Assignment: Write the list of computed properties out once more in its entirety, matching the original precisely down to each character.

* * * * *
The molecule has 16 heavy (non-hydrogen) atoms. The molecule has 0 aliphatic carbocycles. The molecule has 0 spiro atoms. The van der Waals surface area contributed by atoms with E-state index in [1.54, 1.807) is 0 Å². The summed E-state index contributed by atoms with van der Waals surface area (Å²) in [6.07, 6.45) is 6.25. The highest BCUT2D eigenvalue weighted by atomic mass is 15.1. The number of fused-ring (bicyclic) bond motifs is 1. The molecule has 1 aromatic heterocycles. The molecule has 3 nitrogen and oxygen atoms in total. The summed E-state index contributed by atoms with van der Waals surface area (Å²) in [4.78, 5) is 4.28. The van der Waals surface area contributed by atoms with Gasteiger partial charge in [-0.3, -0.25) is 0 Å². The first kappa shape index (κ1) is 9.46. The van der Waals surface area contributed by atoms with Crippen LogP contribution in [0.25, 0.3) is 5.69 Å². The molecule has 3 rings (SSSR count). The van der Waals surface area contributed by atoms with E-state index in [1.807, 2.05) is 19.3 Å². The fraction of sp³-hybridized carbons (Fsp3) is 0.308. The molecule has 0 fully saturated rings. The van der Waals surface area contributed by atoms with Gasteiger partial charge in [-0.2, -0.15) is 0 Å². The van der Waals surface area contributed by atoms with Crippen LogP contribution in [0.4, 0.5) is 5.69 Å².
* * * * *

The molecule has 16 heavy (non-hydrogen) atoms. The molecule has 0 aliphatic carbocycles. The molecule has 0 spiro atoms. The van der Waals surface area contributed by atoms with E-state index in [1.54, 1.807) is 0 Å². The summed E-state index contributed by atoms with van der Waals surface area (Å²) in [6.07, 6.45) is 6.25. The highest BCUT2D eigenvalue weighted by atomic mass is 15.1. The number of fused-ring (bicyclic) bond motifs is 1. The molecule has 1 aromatic heterocycles. The molecule has 3 nitrogen and oxygen atoms in total. The summed E-state index contributed by atoms with van der Waals surface area (Å²) in [4.78, 5) is 4.28. The van der Waals surface area contributed by atoms with Gasteiger partial charge in [-0.3, -0.25) is 0 Å². The first kappa shape index (κ1) is 9.46. The van der Waals surface area contributed by atoms with Crippen LogP contribution in [0.25, 0.3) is 5.69 Å². The molecule has 3 rings (SSSR count). The van der Waals surface area contributed by atoms with E-state index in [1.807, 2.05) is 19.3 Å². The fraction of sp³-hybridized carbons (Fsp3) is 0.308. The molecule has 0 fully saturated rings. The van der Waals surface area contributed by atoms with Gasteiger partial charge in [-0.2, -0.15) is 0 Å². The van der Waals surface area contributed by atoms with Crippen LogP contribution in [0.4, 0.5) is 5.69 Å².